In practice, our learning healthcare system relies primarily on observational studies generating one effect estimate at a time using customized study designs with unknown operating characteristics and publishing – or not – one estimate at a time. When we investigate the distribution of estimates that this process has produced, we see clear evidence of its shortcomings, including an apparent over-abundance of statistically significant effects.
We propose a standardized process for performing observational research that can be evaluated, calibrated and applied at scale to generate a more reliable and complete evidence base than previously possible. We demonstrate this new paradigm by generating evidence about all pairwise comparisons of 39 treatments for hypertension for a relevant set of 58 health outcomes using nine large-scale health record databases from four countries.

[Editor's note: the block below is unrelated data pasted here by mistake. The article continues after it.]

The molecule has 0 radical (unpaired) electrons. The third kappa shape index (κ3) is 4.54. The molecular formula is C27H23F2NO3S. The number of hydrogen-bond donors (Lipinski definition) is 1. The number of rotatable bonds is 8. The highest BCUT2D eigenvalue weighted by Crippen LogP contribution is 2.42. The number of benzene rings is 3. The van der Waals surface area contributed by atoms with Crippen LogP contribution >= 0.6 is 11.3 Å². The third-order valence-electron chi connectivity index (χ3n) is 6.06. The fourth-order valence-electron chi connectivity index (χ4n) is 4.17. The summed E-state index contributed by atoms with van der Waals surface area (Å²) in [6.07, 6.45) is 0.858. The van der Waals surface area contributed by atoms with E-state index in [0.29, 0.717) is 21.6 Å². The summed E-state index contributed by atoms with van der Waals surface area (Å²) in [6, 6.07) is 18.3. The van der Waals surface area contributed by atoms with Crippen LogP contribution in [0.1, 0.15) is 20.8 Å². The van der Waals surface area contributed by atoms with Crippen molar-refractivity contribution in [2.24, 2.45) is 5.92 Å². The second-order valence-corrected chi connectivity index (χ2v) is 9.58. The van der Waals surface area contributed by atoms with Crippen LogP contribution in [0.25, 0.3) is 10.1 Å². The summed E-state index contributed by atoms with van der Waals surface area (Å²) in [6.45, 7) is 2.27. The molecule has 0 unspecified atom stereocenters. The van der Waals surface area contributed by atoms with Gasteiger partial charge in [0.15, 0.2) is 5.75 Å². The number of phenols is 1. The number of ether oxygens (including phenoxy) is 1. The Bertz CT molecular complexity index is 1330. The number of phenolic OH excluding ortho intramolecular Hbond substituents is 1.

In total, we estimate 1.3M hazard ratios, each using a comparative effectiveness study design and propensity score stratification on par with current one-off observational studies in the literature. Moreover, the process enables us to employ negative and positive controls to evaluate and calibrate estimates ensuring, for example, that the 95% confidence interval includes the true effect size 95% of the time. The result set consistently reflects current established knowledge where known, and its distribution shows no evidence of the faults of the current process.
Joint work with George Hripcsak, Patrick Ryan, Martijn Schuemie, and Marc Suchard.
Viewable by anyone with the link to the video.
All rights reserved.